Saturday, July 9, 2016

Weekly Indicators for July 4 - 8 at

 - by New Deal democrat

My Weekly Iindicator piece is up at  The big big news was the record low interest rates.

Friday, July 8, 2016

June jobs report: June takes back May, but deceleration remains

- by New Deal democrat

  • +287,000 jobs added (would have been 252,000 except for Verizon strike)
  • U3 unemployment rate rose from 4.7% to 4.9%
  • U6 underemployment rate rose from 9.7% to 9.8%
Here are the headlines on wages and the chronic heightened underemployment:

Wages and participation rates
  • Not in Labor Force, but Want a Job Now:  declined -231,000 from 5.923 million to 5.692 million
  • Part time for economic reasons: declined -587,000 from 6.430 million to 5.843 million
  • Employment/population ratio ages 25-54: unchanged at 77.8% 
  • Average Weekly Earnings for Production and Nonsupervisory Personnel: up +$.04 from $21.47 to $21.51,  up +2.4% YoY.  (Note: you may be reading different information about wages elsewhere. They are citing average wages for all private workers. I use wages for nonsupervisory personnel, to come closer to the situation for ordinary workers.)
April was revised upward by +21,000, but May was revised downward by -27,000, for a net change of -6,000. 

The more leading numbers in the report tell us about where the economy is likely to be a few months from now. These were mixed.
  • the average manufacturing workweek was unchanged at 41.8 hours (but May was revised down -0.1 hours.  This is one of the 10 components of the LEI.
  • construction jobs were unchanged.  YoY construction jobs are up +217,000.  
  • manufacturing jobs increased by +14,000, and are down -29,000 YoY
  • temporary jobs - a leading indicator for jobs overall increased by 15,200 (this made a peak in December, and seems to be stabilizing now).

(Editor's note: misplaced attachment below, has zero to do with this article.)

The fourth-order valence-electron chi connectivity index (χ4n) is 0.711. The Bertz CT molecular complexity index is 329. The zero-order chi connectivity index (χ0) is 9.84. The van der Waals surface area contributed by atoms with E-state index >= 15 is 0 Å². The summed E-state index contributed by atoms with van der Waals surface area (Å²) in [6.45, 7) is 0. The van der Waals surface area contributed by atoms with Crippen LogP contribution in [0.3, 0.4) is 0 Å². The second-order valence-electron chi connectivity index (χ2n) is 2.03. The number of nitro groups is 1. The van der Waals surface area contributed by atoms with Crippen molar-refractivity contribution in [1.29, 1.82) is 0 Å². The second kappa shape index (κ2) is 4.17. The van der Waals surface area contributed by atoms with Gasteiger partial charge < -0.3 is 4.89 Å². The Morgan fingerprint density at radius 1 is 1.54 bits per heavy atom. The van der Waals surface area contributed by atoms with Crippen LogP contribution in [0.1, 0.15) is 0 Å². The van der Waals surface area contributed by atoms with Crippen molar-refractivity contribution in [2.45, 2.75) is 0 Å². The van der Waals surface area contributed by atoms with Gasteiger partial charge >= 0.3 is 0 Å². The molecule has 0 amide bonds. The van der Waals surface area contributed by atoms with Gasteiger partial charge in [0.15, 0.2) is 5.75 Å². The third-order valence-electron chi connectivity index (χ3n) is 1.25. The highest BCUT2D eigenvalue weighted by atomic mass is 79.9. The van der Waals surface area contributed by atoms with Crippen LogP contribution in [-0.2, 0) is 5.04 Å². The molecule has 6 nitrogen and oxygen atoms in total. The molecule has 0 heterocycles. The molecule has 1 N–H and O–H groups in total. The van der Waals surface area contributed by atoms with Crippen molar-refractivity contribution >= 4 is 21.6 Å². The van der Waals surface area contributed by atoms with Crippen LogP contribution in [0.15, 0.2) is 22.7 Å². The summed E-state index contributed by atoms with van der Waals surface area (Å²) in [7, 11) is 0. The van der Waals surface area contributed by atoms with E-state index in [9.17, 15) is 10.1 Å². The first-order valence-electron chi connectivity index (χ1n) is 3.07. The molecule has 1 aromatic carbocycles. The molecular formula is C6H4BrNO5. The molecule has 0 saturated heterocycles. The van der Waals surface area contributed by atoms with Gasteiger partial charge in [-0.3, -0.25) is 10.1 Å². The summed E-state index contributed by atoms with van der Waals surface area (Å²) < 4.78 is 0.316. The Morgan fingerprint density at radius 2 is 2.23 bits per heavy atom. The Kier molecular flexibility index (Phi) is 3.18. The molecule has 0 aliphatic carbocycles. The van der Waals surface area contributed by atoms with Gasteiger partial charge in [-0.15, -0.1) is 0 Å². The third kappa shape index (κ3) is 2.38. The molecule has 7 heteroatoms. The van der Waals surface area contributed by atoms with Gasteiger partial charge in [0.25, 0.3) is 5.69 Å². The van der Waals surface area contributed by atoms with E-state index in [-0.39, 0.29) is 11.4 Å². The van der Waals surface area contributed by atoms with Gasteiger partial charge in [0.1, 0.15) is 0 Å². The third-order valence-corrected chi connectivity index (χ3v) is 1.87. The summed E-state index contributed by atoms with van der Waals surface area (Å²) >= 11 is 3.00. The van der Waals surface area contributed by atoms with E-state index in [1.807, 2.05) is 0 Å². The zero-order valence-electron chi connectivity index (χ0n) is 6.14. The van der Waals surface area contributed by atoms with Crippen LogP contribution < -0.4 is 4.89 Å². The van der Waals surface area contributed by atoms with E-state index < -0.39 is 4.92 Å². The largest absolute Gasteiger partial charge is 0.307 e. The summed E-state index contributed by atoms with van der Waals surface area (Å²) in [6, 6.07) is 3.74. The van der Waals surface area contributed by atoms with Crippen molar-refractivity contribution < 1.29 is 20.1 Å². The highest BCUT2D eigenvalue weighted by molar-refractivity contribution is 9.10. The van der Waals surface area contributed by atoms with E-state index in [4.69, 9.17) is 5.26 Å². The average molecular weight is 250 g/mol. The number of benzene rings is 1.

• the number of people unemployed for 5 weeks or less - a better leading indicator than initial jobless claims - increased by +211,000 from 2,239,000 to 2.418,000.  The post-recession low was set 10 months ago at 2,095,000.

Other important coincident indicators help  us paint a more complete picture of the present:
  • Overtime was unchanged at 3.2 hours.
  • Professional and busines s employment (generally higher- paying jobs) increased by +38,000  and are up +497,000 YoY.

  • the index of aggregate hours worked in the economy rose by 0.2 from  105.2 to 105.4 
  •  the index of aggregate payrolls rose by 0.4  from 128.6 to  129.0. 
Other news included:       
  • the alternate jobs number contained  in the more volatile household survey increased by +67,000  jobs.  This represents an increase  of 2,375,000  jobs YoY vs. 2,164,000 in the establishment survey.   
  • Government jobs rose by +22,000.    
  • the overall employment  to  population ratio for all ages 16 and above fell from  59.7% to 59.6% m/m but is up +0.3% YoY.  
  • The  labor force participation rate rose   0.1%  from 62.6%  to  62.7%  and is now up +.0.1% YoY (remember, this incl udes droves of retiring Bsoomers).  

This month basically took back last month.  Clearly there is some seasonality glitch at work, and the best course is simply to average to the two months.  This gives us a 2 month average of +149,000 jobs added, and -0.05% monthly in the various unemplyment rates.  That is progress, but it is continuing the decelerating progress that we have seen for the last year.

It is mildly encouraging that temporary jobs appear to be stabilizing, but they remain below their peak of 6 months ago.  But it is just as mildly discouraging that manufacturing jobs are stalled, and higher paying professional jobs as well as construction jobs are slowing down strongly.

So, late cycle deceleratioin remains the takewaway.

Thursday, July 7, 2016


 - by New Deal democrat

It may be a political disaster, but it certainly has changed the US long leading indicators.  This post is up at

Bonddad Thursday Linkfest

German Industrial Production Drops (BB)

German industrial production dropped the most in 21 months in May in a sign that the headwinds from a global economic slowdown and political uncertainty in Europe damped activity.

Production, adjusted for seasonal swings, fell 1.3 percent from the previous month, when it rose a revised 0.5 percent, data from the Economy Ministry in Berlin showed on Thursday. Economists in a Bloomberg survey had predicted a 0.1 percent rise in the typically volatile gauge. Output fell 0.4 percent from a year earlier.

UK Sentiment Drops Post-Brexit (BB)

U.K. business confidence sank to a 4 1/2-year low in the days after Britons voted to leave the European Union, adding to evidence that the decision is blighting growth.